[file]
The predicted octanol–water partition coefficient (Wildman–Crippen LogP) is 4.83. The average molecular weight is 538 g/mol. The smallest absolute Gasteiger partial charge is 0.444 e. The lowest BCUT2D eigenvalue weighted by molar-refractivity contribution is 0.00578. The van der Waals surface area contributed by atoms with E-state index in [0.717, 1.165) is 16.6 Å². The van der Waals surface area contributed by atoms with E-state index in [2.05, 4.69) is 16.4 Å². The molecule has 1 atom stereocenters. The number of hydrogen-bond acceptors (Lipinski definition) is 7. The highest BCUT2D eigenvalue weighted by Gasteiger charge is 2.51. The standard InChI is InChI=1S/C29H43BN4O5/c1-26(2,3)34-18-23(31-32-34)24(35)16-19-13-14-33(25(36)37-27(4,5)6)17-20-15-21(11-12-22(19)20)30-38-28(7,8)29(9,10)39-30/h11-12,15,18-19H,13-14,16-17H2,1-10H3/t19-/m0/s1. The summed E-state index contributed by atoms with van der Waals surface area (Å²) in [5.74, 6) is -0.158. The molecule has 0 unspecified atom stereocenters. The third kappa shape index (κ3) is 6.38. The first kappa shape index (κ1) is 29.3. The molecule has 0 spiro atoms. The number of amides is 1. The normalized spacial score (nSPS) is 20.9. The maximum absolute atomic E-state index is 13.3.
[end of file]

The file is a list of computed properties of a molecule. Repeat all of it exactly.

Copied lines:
The predicted octanol–water partition coefficient (Wildman–Crippen LogP) is 4.83. The average molecular weight is 538 g/mol. The smallest absolute Gasteiger partial charge is 0.444 e. The lowest BCUT2D eigenvalue weighted by molar-refractivity contribution is 0.00578. The van der Waals surface area contributed by atoms with E-state index in [0.717, 1.165) is 16.6 Å². The van der Waals surface area contributed by atoms with E-state index in [2.05, 4.69) is 16.4 Å². The molecule has 1 atom stereocenters. The number of hydrogen-bond acceptors (Lipinski definition) is 7. The highest BCUT2D eigenvalue weighted by Gasteiger charge is 2.51. The standard InChI is InChI=1S/C29H43BN4O5/c1-26(2,3)34-18-23(31-32-34)24(35)16-19-13-14-33(25(36)37-27(4,5)6)17-20-15-21(11-12-22(19)20)30-38-28(7,8)29(9,10)39-30/h11-12,15,18-19H,13-14,16-17H2,1-10H3/t19-/m0/s1. The summed E-state index contributed by atoms with van der Waals surface area (Å²) in [5.74, 6) is -0.158. The molecule has 0 unspecified atom stereocenters. The third kappa shape index (κ3) is 6.38. The first kappa shape index (κ1) is 29.3. The molecule has 0 spiro atoms. The number of amides is 1. The normalized spacial score (nSPS) is 20.9. The maximum absolute atomic E-state index is 13.3.